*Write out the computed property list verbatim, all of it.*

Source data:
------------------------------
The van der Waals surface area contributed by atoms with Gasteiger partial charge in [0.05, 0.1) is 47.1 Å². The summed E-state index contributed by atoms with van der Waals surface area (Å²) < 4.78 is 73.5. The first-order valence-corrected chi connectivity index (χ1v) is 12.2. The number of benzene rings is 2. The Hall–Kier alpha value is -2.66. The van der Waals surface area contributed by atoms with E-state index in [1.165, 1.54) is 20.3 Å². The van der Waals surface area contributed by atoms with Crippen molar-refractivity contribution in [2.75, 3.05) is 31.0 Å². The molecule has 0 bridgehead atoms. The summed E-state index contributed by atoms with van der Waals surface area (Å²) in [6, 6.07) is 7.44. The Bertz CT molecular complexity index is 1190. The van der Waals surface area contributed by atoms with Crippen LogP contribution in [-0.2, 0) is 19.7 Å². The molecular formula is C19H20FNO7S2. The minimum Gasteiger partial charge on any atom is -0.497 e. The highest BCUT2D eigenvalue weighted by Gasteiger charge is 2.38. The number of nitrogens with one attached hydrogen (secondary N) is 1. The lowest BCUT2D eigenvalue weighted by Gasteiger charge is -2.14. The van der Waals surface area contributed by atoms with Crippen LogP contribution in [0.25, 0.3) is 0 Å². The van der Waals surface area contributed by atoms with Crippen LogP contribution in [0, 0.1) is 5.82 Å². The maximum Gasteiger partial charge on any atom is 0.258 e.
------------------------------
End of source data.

The van der Waals surface area contributed by atoms with Gasteiger partial charge in [0.05, 0.1) is 47.1 Å². The summed E-state index contributed by atoms with van der Waals surface area (Å²) < 4.78 is 73.5. The first-order valence-corrected chi connectivity index (χ1v) is 12.2. The number of benzene rings is 2. The Hall–Kier alpha value is -2.66. The van der Waals surface area contributed by atoms with E-state index in [1.165, 1.54) is 20.3 Å². The van der Waals surface area contributed by atoms with Crippen molar-refractivity contribution in [2.75, 3.05) is 31.0 Å². The molecule has 0 bridgehead atoms. The summed E-state index contributed by atoms with van der Waals surface area (Å²) in [6, 6.07) is 7.44. The Bertz CT molecular complexity index is 1190. The van der Waals surface area contributed by atoms with Crippen LogP contribution in [-0.2, 0) is 19.7 Å². The molecular formula is C19H20FNO7S2. The minimum Gasteiger partial charge on any atom is -0.497 e. The highest BCUT2D eigenvalue weighted by Gasteiger charge is 2.38. The number of nitrogens with one attached hydrogen (secondary N) is 1. The lowest BCUT2D eigenvalue weighted by Gasteiger charge is -2.14. The van der Waals surface area contributed by atoms with Crippen LogP contribution in [0.25, 0.3) is 0 Å². The van der Waals surface area contributed by atoms with Crippen LogP contribution in [0, 0.1) is 5.82 Å². The maximum Gasteiger partial charge on any atom is 0.258 e.